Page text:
The Scarlet Letter
by Nathaniel Hawthorne
The Scarlet Letter has many characters that go through several changes during the story. For example, the young minister Dimmesdale, who commits the sin of adultery with Hester, greatly changes. He is the character that makes the most progress in the story. Dimmesdale, being a minister, acts as a role model to the townspeople. He is the last person who should commit a crime and lie about it, but in the end, he confesses to the town. The fact that he did confess illustrates his courage and morality.
Hester and Dimmesdales affair goes undiscovered until Hester is pregnant and has a child without having her husband present. As her punishment, Hester is forced to stand on the scaffold in the middle of the market place, with an A on her chest. Dimmesdale hasnt told anyone that he is the adulterer. He sits in the balcony with the Governor, and others, watching the display, without any expression or emotion.
Hester and Pearl go to the Governors home to deliver a pair of gloves, but more importantly to talk about the possibility of the government taking away her child. After Mr. Wilson asks Pearl a few questions, the Governor decides that Hester is unready to be a mother, and that the child would be better off in the hands of the church. Hester begs Dimmesdale, whom she says knows everything about her and has charge of her soul, to speak for her. Therefore, he does, convincing the Governor to let Hester keep Pearl.
Late at night, a few years after the previous incident, Dimmesdale takes a walk through the town. He climbs onto the scaffold and pretends to confess, but there is no one out at this time at night. Hester and Pearl pass Dimmesdale on the scaffold while they were on their way home. Dimmesdale calls out to them and they join him, standing in the darkness. Dimmesdale has begun the road to confession by acknowledging Hester and Pearl and by acting out confession. Now he feels guiltier than ever. He tortures himself by whipping and self-inflicting the letter A on his chest. As a result, Dimmesdale preaches some of the best sermons of his life and becomes more involved with the church and its people. His morality has strengthened even more because he has a large amount of guilt that can be heard in his voice, and he wants salvation.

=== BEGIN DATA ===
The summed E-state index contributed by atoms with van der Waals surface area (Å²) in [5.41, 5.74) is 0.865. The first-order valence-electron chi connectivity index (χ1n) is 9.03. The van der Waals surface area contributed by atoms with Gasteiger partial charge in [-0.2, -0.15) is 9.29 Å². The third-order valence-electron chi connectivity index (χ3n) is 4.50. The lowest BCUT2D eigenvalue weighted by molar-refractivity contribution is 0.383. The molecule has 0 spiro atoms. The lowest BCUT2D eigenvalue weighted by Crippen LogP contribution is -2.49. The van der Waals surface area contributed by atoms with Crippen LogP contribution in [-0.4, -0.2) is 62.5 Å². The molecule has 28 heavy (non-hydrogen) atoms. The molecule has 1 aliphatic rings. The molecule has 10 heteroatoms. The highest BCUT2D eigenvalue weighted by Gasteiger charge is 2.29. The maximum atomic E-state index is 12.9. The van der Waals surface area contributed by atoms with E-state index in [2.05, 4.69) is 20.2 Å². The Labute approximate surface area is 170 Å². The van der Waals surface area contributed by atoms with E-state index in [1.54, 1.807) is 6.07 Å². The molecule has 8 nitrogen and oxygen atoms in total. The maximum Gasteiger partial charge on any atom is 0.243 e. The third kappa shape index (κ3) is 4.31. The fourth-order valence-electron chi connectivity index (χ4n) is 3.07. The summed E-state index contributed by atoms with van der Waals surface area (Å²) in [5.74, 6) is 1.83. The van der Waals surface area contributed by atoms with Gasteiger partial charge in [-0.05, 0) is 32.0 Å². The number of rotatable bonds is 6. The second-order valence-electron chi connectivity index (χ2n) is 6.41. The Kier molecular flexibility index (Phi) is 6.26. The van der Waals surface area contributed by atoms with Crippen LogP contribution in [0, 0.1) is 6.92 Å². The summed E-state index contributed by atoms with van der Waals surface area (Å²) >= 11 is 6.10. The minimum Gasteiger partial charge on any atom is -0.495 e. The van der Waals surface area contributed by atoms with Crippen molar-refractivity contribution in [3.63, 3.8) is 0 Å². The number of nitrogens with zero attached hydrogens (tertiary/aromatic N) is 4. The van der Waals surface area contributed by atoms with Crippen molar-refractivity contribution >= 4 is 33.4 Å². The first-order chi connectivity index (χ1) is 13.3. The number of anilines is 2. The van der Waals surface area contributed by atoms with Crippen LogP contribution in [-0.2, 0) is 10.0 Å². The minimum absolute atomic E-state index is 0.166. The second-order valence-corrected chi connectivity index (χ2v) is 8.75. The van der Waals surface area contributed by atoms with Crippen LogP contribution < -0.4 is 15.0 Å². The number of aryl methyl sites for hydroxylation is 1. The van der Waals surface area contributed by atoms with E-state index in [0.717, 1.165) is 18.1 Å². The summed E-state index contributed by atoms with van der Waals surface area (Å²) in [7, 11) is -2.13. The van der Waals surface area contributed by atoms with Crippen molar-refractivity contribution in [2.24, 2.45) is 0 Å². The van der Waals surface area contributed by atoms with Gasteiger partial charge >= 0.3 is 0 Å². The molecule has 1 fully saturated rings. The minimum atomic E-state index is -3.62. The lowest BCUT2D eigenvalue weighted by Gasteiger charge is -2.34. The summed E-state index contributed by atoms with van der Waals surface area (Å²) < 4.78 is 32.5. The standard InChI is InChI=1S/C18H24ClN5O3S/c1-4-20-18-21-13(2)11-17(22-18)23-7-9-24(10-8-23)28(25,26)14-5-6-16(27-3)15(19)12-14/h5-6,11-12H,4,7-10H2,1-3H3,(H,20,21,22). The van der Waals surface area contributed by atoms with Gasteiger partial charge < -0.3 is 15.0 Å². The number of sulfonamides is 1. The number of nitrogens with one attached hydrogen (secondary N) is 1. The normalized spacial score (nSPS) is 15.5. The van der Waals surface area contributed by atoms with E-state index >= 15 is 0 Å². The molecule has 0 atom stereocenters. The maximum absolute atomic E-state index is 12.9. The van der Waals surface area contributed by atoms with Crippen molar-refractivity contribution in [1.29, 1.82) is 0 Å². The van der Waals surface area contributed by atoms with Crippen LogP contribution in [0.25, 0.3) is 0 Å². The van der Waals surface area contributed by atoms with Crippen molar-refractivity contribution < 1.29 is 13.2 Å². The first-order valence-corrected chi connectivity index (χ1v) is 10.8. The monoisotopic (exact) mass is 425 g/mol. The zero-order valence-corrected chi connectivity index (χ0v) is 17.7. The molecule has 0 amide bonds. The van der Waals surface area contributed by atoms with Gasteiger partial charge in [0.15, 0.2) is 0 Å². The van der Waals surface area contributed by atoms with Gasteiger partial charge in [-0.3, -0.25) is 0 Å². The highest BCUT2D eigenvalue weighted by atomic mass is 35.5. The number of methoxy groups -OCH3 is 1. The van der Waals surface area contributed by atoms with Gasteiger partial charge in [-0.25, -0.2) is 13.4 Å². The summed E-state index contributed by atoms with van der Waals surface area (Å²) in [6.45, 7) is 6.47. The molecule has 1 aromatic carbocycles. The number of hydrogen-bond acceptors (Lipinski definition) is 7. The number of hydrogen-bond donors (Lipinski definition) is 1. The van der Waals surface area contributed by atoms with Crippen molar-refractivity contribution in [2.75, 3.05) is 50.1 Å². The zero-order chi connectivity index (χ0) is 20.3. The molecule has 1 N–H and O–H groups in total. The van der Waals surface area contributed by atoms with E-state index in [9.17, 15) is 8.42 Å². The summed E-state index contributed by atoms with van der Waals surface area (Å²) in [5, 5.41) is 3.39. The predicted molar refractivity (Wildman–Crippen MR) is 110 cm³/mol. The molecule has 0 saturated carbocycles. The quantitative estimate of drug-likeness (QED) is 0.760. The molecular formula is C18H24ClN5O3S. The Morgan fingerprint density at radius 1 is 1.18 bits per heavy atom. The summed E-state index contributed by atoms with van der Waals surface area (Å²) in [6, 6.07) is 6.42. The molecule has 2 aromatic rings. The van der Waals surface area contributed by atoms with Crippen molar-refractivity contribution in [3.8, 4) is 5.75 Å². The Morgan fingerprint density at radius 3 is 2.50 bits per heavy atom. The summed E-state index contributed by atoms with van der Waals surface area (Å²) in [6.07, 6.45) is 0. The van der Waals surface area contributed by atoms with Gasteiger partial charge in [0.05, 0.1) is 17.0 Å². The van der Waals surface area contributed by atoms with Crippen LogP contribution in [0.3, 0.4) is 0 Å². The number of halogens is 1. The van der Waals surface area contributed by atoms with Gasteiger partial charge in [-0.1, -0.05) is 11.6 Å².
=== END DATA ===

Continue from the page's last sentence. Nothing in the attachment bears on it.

Near the end of the book, Dimmesdale and Hester finally meet in the woods to talk. They decide to flee the town by a ship that is leaving in a few days. After making this choice, Dimmesdale is haunted by bad feelings and strange urges that make him realize that it is Satan urging him to deny his sin by running away. Therefore, Dimmesdale changes his mind and chooses to stay.
After his change of heart, Dimmesdale re-writes the Election Day sermon that he is to preach. He successfully gives the sermon and afterwards climbs up onto the scaffold. He then asks Hester and Pearl to join him. Pearl is excited because she has waiting for this moment for a long time. Hester is hesitant, but does join him. Standing hand in hand once again, Dimmesdale confesses to the town that he is the adulterer, and shows the A on his chest.
In conclusion, I think Dimmesdale is a lot like many people today. We are afraid to admit to wrong doings and we allow the guilt to overcome us until we cannot bear it any longer. Dimmesdale is the perfect example of how evil we can become when we let our guilt overcome us. He is the one who progresses the most in the story because he becomes ashamed when he realizes what he is doing, and as a result, he confesses.